Factors associated with residual infection after four-monthly treatments

Results of the unadjusted analysis of factors associated with residual infections are shown in Tables 3 and 4. In the adjusted analysis, residual hookworm infection at the 15-month follow-up point was more common among boys and children who were underweight (see Table 3). The association with being underweight also remained when replacing mid-year age by the highest possible exact age, however, it was not observed when assuming the youngest possible exact age (see Table S3).

Table 3 Unadjusted and adjusted analyses for factors associated with hookworm infection at the 15-month follow-up point
Table 4 Unadjusted and adjusted analyses for factors associated with A. lumbricoides infection at the 15-month follow-up point

Residual A. lumbricoides infection was positively associated with baseline individual infection status, baseline school-level infection prevalence, latrine cleanliness, and increasing elevation (see Table 4). No variables were found to be associated with residual infection intensity of any STH. A comparison of associations with residual infections among children in the single annual treatment group is provided in Additional file 2: Tables S4 and S5.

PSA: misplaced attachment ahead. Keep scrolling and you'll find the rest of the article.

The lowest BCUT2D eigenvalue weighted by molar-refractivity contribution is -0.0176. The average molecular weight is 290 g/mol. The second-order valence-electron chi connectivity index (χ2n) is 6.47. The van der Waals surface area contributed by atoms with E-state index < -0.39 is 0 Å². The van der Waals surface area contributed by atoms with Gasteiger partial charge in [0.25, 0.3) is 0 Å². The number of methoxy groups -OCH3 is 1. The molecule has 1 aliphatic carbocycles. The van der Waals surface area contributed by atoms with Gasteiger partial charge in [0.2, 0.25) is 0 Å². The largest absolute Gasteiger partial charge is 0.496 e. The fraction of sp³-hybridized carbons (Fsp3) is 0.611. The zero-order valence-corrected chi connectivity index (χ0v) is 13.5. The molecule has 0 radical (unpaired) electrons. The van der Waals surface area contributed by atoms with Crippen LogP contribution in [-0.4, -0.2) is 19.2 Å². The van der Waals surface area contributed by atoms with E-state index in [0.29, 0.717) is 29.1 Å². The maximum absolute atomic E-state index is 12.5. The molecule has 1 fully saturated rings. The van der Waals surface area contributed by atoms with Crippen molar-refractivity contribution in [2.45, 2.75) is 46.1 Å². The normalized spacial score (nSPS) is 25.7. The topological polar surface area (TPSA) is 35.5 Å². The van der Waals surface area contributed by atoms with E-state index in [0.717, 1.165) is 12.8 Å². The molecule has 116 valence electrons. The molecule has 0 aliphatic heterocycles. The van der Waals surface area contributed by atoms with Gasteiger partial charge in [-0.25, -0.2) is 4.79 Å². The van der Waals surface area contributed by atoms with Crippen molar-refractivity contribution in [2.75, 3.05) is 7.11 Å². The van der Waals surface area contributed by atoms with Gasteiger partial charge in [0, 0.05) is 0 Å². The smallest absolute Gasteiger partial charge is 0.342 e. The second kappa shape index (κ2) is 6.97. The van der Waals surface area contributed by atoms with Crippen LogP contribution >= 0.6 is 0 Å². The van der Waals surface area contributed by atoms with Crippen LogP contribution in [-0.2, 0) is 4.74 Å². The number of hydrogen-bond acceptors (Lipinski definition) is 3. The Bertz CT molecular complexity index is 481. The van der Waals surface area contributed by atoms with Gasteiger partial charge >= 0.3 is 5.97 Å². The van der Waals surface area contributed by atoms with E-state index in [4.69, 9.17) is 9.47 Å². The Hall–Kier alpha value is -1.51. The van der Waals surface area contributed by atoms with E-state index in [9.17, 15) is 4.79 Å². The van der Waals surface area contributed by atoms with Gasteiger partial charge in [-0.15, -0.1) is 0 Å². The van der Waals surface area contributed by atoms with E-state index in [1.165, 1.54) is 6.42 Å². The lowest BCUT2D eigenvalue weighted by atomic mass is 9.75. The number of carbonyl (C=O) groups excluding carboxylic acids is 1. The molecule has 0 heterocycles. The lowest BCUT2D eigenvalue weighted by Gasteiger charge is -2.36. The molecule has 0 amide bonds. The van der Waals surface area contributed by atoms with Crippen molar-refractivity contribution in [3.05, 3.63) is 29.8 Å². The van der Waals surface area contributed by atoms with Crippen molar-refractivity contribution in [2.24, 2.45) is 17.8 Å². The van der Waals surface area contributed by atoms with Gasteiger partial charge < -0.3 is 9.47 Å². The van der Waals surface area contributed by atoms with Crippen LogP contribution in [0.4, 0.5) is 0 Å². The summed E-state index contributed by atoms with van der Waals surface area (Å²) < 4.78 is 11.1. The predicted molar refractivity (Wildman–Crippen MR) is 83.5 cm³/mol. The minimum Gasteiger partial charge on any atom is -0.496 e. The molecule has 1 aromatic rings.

In line with the WHO strategy for controlling STH infections in endemic countries, the Kenya national school-based deworming program currently provides annual delivery of albendazole to school children [19]. Consistent with our understanding of the dynamics of transmission and control [14] and previous studies [2022], we found that impacts on both prevalence and intensity of infection were significantly higher among children receiving 4-monthly treatments compared to those who received a single annual treatment. However, even after four repeated rounds of deworming in 15-month follow-up period a small proportion of children had residual hookworm and/or A. lumbricoides infection. This may reflect the maintenance of transmission among untreated population, especially adult populations or the failure to clear infections after treatment in a proportion of children [8, 23].

Our analysis also showed that children were highly predisposed to infections of both hookworm and A. lumbricoides, so the same children repeatedly acquire higher infection loads. Such correlations between pre- and post-treatment infection intensities are consistent with previous studies [24, 25], and may be a reflection of the increased exposure to infectious stages of a subgroup of children due to their behaviour or variations in environmental conditions (built and natural), as well as genetic or non-genetic physiological factors leading to higher susceptibility [24, 25]. Moreover, high baseline infection levels may also contribute to increased contamination of the children’s household and school environment [13, 26, 27]. Pre-treatment infection status was also the only variable associated with residual A. lumbricoides infection after all four doses were administered. Therefore, the underlying mechanisms, which put children repeatedly at a higher risk of A. lumbricoides infections and hence reduce a successful treatment outcome, could not be clarified. For hookworm, however, associations with baseline infections were no longer significant after adjusting for sex.